Understanding how weather works on our planet means we must first understand the atmosphere of our planet. Without our atmosphere there would be no weather; indeed, there would be no life on earth. The phenomenon of weather is simply an atmospheric effect.
Atmosphere is the gaseous envelope surrounding the earth, held in place by gravity. It is a collection of four distinct layers, and several intermediate layers. These layers start at ground level, measured at sea level, and rise into what we call outer space.
Troposphere means, ‘where the air turns over’. A very appropriate name, since the air closest to the earth is in a constant up and down flow. Also in this layer, the air is hotter closer to the earth’s surface and colder the higher up you travel. The troposphere is immediately important in our daily activities.
Starting at sea level, the troposphere goes up seven miles. The bottom one third, that which is closest to us, contains 50% of all atmospheric gases. This is the only part of the whole makeup of the atmosphere that is breathable. This is the only area where all weather takes place. It also has the property of having a north –south oriented aspect. The air from the northern hemisphere and the air from the southern hemisphere meet and mingle at the equator, but never go farther. Next, is a thin layer called the tropopause, which is just a buffer between the troposphere and the stratosphere.
The stratosphere is the next layer of the atmosphere. Here the air doesn’t flow up and down, but flows parallel to the earth in very fast moving air streams. This is the layer where most jet planes fly. The stratosphere starts at approximately 10 kilometers (8-14.5 miles) and goes to approximately fifty kilometers high (about 30 miles). The top edge of the stratosphere is abundant with ozone. Ozone is the byproduct of sun radiation and oxygen; by capturing the ultraviolet rays of the sun and deploying it, ozone takes out the harmful effects. This is very important to all living things on earth, since unfiltered radiation from the sun can destroy all animal tissue. After the stratosphere, there is again a buffer layer, this time called the stratopause.
Detailed information on the ozone layer is available in several articles.
- The Difference Between Good and Bad Ozone
- Video Tutorials on the Formation and Breaking up of Ozone
- The Satellite Educators Association
- 8 Reasons Why You Should NEVER Ignore Ozone Alert Days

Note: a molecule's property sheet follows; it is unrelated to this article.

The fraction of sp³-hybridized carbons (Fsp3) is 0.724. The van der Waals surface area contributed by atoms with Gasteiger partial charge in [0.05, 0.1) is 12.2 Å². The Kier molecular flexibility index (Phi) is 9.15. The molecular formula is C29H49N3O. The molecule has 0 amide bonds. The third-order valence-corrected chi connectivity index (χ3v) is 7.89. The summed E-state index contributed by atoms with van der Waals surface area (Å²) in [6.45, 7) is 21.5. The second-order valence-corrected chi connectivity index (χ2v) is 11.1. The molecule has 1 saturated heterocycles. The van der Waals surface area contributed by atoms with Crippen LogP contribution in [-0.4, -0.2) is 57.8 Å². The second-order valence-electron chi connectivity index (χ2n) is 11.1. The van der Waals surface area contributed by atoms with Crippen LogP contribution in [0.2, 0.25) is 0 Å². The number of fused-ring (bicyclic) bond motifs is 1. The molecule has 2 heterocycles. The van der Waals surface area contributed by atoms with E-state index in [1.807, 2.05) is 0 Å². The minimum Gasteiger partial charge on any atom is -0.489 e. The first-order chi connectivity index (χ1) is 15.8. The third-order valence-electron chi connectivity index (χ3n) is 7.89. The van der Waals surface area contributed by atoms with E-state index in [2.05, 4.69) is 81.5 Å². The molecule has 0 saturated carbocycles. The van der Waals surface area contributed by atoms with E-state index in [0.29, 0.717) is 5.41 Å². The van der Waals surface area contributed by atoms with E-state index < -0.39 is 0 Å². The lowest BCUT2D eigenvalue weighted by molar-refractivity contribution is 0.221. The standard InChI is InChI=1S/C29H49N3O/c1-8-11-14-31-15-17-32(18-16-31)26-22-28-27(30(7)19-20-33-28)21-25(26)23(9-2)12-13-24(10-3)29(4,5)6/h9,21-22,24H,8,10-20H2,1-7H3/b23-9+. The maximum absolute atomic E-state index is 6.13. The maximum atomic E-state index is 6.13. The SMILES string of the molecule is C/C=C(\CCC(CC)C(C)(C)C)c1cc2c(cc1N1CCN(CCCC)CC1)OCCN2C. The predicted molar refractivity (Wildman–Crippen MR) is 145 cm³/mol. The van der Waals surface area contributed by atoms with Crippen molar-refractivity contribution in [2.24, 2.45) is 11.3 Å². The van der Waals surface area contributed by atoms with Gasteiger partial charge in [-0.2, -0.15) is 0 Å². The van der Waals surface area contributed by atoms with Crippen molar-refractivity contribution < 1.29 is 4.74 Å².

- Can the Ozone Layer Ever be Healed?
- Does the Weather Change History?
Above this from thirty miles up to fifty miles is the mesosphere. This area reaches the coldest temperatures of all the atmosphere, going to -130 degrees and lower. Here, meteors coming too close to earth burn up.
The ThermosphereThe last layer of the atmosphere called the thermosphere, and measured at fifty to ninety miles above earth, contains less than 0.01% of all air within the atmospheric envelope. Temperatures here reach upward to 2000 degrees, but the gas molecules making up the air are so far apart the temperature is not felt.
The very outer edge of the thermosphere is an area called the ionosphere and is not a separate layer. Gas atoms drift into space from here. It is called ionosphere because in this part of the atmosphere the sun’s radiation is ionized, or pulled apart as it travels earth’s magnetic fields to the north and south poles. This pulling apart is seen from earth as auroras.
The colorful displays of auroras are called the northern lights or aurora borealis in the Northern Hemisphere, the Southern Lights or Aurora Australis in the Southern Hemisphere. Also available is a detailed space weather tutorial on Auroras. The lesson includes images and even shows you where and when to view the Northern and Southern Lights from your location.
Without the ninety plus miles of atmosphere above us, the closest two plus miles where all our weather takes place would not be possible. Our atmosphere swirls around the earth and the weather closest to the surface has its overall effective place within it.
Now that you know the details of our atmosphere, select another lesson to learn about your favorite weather event. Soon you will be on your way to being a Storm Chaser!